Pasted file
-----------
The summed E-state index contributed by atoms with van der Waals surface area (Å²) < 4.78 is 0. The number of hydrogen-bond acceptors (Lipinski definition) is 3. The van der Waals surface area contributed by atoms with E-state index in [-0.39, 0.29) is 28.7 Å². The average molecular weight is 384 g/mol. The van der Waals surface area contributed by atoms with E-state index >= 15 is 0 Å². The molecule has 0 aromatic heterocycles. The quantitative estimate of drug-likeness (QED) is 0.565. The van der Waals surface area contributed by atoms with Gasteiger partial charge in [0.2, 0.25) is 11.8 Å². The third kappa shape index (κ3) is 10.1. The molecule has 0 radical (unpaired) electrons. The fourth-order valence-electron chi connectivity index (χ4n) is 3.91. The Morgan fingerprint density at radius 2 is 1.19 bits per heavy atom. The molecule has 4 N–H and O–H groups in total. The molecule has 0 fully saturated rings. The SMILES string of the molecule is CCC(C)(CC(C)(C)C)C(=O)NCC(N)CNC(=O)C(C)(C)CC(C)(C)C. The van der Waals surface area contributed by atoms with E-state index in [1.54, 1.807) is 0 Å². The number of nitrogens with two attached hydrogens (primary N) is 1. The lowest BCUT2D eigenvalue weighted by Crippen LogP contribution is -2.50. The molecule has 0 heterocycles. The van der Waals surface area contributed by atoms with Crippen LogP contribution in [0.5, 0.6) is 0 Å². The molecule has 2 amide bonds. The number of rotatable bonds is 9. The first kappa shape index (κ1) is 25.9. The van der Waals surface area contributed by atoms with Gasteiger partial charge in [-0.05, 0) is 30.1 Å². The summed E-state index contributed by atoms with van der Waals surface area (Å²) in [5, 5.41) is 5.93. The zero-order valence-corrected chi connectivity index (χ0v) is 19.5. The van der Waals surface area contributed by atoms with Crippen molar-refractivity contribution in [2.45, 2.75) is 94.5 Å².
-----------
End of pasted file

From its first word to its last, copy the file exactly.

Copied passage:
The summed E-state index contributed by atoms with van der Waals surface area (Å²) < 4.78 is 0. The number of hydrogen-bond acceptors (Lipinski definition) is 3. The van der Waals surface area contributed by atoms with E-state index in [-0.39, 0.29) is 28.7 Å². The average molecular weight is 384 g/mol. The van der Waals surface area contributed by atoms with E-state index >= 15 is 0 Å². The molecule has 0 aromatic heterocycles. The quantitative estimate of drug-likeness (QED) is 0.565. The van der Waals surface area contributed by atoms with Gasteiger partial charge in [0.2, 0.25) is 11.8 Å². The third kappa shape index (κ3) is 10.1. The molecule has 0 radical (unpaired) electrons. The fourth-order valence-electron chi connectivity index (χ4n) is 3.91. The Morgan fingerprint density at radius 2 is 1.19 bits per heavy atom. The molecule has 4 N–H and O–H groups in total. The molecule has 0 fully saturated rings. The SMILES string of the molecule is CCC(C)(CC(C)(C)C)C(=O)NCC(N)CNC(=O)C(C)(C)CC(C)(C)C. The van der Waals surface area contributed by atoms with E-state index in [1.54, 1.807) is 0 Å². The number of nitrogens with two attached hydrogens (primary N) is 1. The lowest BCUT2D eigenvalue weighted by Crippen LogP contribution is -2.50. The molecule has 0 heterocycles. The van der Waals surface area contributed by atoms with Crippen LogP contribution in [0.5, 0.6) is 0 Å². The molecule has 2 amide bonds. The number of rotatable bonds is 9. The first kappa shape index (κ1) is 25.9. The van der Waals surface area contributed by atoms with Gasteiger partial charge in [-0.05, 0) is 30.1 Å². The summed E-state index contributed by atoms with van der Waals surface area (Å²) in [5, 5.41) is 5.93. The zero-order valence-corrected chi connectivity index (χ0v) is 19.5. The van der Waals surface area contributed by atoms with Crippen molar-refractivity contribution in [2.45, 2.75) is 94.5 Å².